Image source: xkcd
Happy holidays! As the year wraps up we look at why avoiding tautologies is a great way to avoid repetitive writing. We also explore whether or not to capitalize ‘Internet’. And as usual, we share some Confusables – pairs of words often mistaken for each other.
Tautologies are expressions of superfluous overkill. They state the same idea twice in different words, just like ‘superfluous overkill’ in the preceding sentence does. The words don’t necessarily have the same meanings, but used together they can seem repetitive and, well, overkill. The first tautology I remember hearing was from my paternal grandmother. She would often preface an opinion with “To tell you the honest truth.” At the time I didn’t know it was technically a tautology, of course, but I did smile while wondering what other kind of truth there could possibly be!
Virtually everyone uses tautologies, often without even realizing it, with terms like ‘formulate a plan,’ or ‘valuable asset.’ Some people use ‘definite proof’ or ‘most optimum’ intentionally to underscore an expression or point they want to make. However, it’s generally best not to use such expressions, if for no other reason than to avoid being perceived as less than confident in what you are saying.
Perhaps one of the most famous tautological expressions was this one from baseball legend Yogi Berra: “It’s like déjà vu all over again.”
“Internet”: To Capitalize, or Not to Capitalize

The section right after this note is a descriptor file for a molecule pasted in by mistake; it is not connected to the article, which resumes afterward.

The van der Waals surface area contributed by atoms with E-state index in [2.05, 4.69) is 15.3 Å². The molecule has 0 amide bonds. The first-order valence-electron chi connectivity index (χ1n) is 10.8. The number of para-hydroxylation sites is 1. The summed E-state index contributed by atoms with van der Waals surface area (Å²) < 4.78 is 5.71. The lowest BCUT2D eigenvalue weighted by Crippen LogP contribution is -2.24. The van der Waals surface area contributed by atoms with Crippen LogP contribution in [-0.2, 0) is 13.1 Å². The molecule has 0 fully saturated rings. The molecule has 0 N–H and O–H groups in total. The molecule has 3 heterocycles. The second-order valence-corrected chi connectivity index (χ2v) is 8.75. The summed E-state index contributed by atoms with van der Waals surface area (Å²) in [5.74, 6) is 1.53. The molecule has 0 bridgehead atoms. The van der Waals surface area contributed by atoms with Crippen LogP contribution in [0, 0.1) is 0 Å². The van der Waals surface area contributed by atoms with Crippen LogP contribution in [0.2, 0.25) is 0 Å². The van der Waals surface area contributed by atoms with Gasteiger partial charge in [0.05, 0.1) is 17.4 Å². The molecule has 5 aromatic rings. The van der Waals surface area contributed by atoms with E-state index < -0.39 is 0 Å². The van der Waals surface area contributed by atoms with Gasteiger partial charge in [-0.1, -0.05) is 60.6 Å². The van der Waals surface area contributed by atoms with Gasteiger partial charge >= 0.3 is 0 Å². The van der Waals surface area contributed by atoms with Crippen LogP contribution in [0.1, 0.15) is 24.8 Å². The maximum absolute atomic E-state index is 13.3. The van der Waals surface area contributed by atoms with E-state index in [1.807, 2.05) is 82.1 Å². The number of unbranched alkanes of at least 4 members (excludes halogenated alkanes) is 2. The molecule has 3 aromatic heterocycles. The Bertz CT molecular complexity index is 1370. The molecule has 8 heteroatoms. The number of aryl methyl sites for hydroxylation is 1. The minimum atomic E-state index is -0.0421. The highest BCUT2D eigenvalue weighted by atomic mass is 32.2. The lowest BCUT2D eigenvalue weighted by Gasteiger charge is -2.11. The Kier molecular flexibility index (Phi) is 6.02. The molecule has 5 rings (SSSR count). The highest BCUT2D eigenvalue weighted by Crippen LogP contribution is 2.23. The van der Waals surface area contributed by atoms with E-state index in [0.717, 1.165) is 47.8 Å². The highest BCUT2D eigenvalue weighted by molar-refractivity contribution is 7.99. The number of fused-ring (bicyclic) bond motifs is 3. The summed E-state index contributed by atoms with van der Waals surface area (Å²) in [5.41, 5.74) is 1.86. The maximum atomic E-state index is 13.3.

It’s always been standard practice to capitalize the word ‘Internet.’ In recent years though, there has been a growing trend to write it with a small ‘i.’ While a capital ‘I’ reflects the conservative, popular usage, and the perceived status of the global network as a unique entity, use of the lower-case spelling has been gaining momentum since 2012, perhaps because it’s simply easier that way.
Usage of “internet” will soon eclipse the capitalized version, although there are viable arguments against it. If the Internet is a ‘unique entity,’ then it should be capitalized. Many U.S. and Canadian style guides still promote capitalization.
An ‘internet’ is a network of networks. There are lots of internets, but only one Internet. On the other hand, capitalization can be like a speed bump for the eyes when reading. WIRED magazine recently observed that rote capitalization also treats the complex, dynamic internet like a static object. They also note “(the fact that) it transformed human communication is beyond dispute. But no more so than moveable type did in its day. Or the radio. Or television.”
Consistency is important. Whichever spelling you choose, use it in every reference.
Here are some pairs of words, from The New American Dictionary of Difficult Words, which are often mistaken for each other or used incorrectly:
Majority/Plurality – Majority means more than half. A plurality is the number of votes over those any other candidate receives – the most in a context of three or more candidates, where no one gets more than half (a majority) of votes. It’s also the number by which one candidate outpolls another, as in, “She won by a plurality of three hundred votes.”
Malign/Impugn– To “malign” is to speak misleadingly about someone, whether intentionally or not. A lawyer might malign a witness he wants to discredit. To “impugn” someone is to attack them or challenge their statements or motives as false. For example, “The senator from Maine was impugned by the Judiciary Committee.”
Meteor/Meteorite – The big difference between these types of space debris is where they are. A “meteor” is a piece of debris moving through, or vaporized in the atmosphere, visible as a streak of light, as in “a meteor shower.” A “meteorite” is a piece of space debris that has landed on earth.